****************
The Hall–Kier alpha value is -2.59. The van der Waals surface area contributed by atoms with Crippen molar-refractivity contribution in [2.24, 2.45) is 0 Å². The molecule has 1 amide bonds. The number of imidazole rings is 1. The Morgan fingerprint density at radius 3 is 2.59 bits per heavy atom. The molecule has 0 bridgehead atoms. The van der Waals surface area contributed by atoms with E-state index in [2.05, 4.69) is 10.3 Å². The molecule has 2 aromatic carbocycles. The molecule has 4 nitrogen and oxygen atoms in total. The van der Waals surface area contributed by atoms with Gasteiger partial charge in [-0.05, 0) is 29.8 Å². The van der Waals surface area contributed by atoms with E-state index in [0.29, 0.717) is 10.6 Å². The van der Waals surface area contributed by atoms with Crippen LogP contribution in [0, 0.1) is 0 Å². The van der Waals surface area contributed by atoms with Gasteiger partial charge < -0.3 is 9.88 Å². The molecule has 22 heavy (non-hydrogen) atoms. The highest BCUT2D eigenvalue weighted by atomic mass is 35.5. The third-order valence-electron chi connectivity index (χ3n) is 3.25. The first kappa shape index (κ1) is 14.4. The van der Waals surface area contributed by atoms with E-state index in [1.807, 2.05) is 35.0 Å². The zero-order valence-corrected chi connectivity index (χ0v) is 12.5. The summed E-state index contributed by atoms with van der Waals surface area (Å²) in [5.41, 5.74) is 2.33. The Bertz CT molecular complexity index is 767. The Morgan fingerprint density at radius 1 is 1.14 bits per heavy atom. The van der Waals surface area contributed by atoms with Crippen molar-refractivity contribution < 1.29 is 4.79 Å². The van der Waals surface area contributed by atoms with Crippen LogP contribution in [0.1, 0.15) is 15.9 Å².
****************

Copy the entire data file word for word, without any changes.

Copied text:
The Hall–Kier alpha value is -2.59. The van der Waals surface area contributed by atoms with Crippen molar-refractivity contribution in [2.24, 2.45) is 0 Å². The molecule has 1 amide bonds. The number of imidazole rings is 1. The Morgan fingerprint density at radius 3 is 2.59 bits per heavy atom. The molecule has 0 bridgehead atoms. The van der Waals surface area contributed by atoms with E-state index in [2.05, 4.69) is 10.3 Å². The molecule has 2 aromatic carbocycles. The molecule has 4 nitrogen and oxygen atoms in total. The van der Waals surface area contributed by atoms with Gasteiger partial charge in [-0.05, 0) is 29.8 Å². The van der Waals surface area contributed by atoms with E-state index in [0.29, 0.717) is 10.6 Å². The van der Waals surface area contributed by atoms with Crippen LogP contribution in [0, 0.1) is 0 Å². The van der Waals surface area contributed by atoms with Gasteiger partial charge < -0.3 is 9.88 Å². The molecule has 22 heavy (non-hydrogen) atoms. The highest BCUT2D eigenvalue weighted by atomic mass is 35.5. The third-order valence-electron chi connectivity index (χ3n) is 3.25. The first kappa shape index (κ1) is 14.4. The van der Waals surface area contributed by atoms with E-state index in [1.807, 2.05) is 35.0 Å². The zero-order valence-corrected chi connectivity index (χ0v) is 12.5. The summed E-state index contributed by atoms with van der Waals surface area (Å²) in [5.41, 5.74) is 2.33. The Bertz CT molecular complexity index is 767. The Morgan fingerprint density at radius 1 is 1.14 bits per heavy atom. The van der Waals surface area contributed by atoms with Crippen molar-refractivity contribution < 1.29 is 4.79 Å². The van der Waals surface area contributed by atoms with Crippen LogP contribution in [0.1, 0.15) is 15.9 Å².